by Ashley Wu:
Take the metro about 12 stops from downtown Santiago and you’ll find yourself in wine country. While we have been learning unofficially about wine since arriving in Santiago, today’s visit to Concha y Toro’s corporate office and Pirque vineyard fleshed out some greater details about both the economics and the legend of winemaking.
Almost everyone in Chile that we asked about wine, from taxi drivers to photographers to expatriate journalists, mentioned Casillero del Diablo among the wines that we had to try while we were here. They were all excited to share the fact that great Chilean wines, like the Diablo, can be found for fewer than ten dollars a bottle. But wineries like Concha y Toro are now working hard to shift their reputation from being producers of great value wines to world-class producers of fine wines. If Concha y Toro’s average annual 18% growth rate since 2001 (this is through the financial crisis and 2010 earthquake) says anything, sales of both value and high-end wines are rocketing.
To test for ourselves, we tried a few different varieties at the vineyard. First, the Chardonnay Casillero del Diablo, one of Concha y Toro’s most popular varieties. Aged in American oak barrels for six months, it takes on both the wood flavor and citrus, pineapple, and vanilla notes.
Next, the Gran Reserva Carménère, a higher-end variety. To prevent theft of his wine, Concha y Toro founder Don Melchor spread rumors that a devil protected his cellar. Gran Reserva is aged in this original cellar in French oak barrels, developing notes of smoke, tobacco, and blueberry.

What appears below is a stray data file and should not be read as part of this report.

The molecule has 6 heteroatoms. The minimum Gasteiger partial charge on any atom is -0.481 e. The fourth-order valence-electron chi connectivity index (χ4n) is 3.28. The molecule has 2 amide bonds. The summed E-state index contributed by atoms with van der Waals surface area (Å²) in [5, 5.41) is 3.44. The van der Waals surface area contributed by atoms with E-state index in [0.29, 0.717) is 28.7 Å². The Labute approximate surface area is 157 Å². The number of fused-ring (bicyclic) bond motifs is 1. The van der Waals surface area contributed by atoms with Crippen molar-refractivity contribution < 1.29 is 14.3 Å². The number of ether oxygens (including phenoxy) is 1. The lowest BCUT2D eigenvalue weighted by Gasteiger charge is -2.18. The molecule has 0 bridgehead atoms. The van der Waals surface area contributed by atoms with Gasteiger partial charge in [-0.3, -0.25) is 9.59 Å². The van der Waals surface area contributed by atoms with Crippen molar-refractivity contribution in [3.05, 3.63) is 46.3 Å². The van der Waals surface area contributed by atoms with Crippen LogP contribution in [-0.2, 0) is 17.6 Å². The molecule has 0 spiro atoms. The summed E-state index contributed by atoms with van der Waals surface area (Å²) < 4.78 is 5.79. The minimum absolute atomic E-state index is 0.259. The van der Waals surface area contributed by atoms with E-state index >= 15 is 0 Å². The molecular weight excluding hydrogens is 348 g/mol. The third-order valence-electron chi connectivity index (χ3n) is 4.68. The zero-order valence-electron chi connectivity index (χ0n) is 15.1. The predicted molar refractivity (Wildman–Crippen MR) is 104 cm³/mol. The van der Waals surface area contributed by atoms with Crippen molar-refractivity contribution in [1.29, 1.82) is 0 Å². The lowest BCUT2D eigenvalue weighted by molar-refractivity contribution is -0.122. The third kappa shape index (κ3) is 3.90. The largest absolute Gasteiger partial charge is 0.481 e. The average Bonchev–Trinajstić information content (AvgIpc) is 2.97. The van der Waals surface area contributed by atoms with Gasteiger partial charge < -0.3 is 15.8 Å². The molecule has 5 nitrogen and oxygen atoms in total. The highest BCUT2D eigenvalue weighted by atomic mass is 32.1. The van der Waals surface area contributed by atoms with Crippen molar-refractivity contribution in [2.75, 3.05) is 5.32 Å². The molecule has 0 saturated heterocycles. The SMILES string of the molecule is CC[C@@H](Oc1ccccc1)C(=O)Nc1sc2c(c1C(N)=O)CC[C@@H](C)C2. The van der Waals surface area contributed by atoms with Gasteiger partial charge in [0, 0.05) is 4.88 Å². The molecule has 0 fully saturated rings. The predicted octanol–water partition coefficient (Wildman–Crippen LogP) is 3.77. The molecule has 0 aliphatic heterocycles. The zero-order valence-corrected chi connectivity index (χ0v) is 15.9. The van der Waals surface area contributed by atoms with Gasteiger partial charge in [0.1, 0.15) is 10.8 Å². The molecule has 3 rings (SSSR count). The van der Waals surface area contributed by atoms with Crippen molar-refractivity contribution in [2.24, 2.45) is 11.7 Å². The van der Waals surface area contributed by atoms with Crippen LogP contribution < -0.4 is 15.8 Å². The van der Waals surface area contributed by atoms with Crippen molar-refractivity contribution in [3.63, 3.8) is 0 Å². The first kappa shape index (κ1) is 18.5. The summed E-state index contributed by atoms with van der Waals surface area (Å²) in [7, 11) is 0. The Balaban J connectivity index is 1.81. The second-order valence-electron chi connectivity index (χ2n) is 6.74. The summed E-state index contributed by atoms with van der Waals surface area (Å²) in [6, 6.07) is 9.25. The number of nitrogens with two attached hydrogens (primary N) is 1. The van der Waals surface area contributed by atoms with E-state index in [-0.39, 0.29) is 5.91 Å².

Geographic barriers around Chile mean that it’s “sort of an island,” according to Martin Santibanez, head of tourism at Concha y Toro. The Atacama Desert to the north, Antarctica to the south, the Andes to the east, and the Pacific Ocean to the west mean that Chile is very much isolated. “Just like tuberculosis did not spread to Chile, phylloxera too,” said Santibanez. Legend has it that Carménère grapes, a specialty variety of Bordeaux, were brought to Chile and were the only ones that survived the phylloxera plague in 1867 because of the particular climate conditions in the country. These insular conditions, combined with good management, are perhaps what we should thank for great Chilean wines.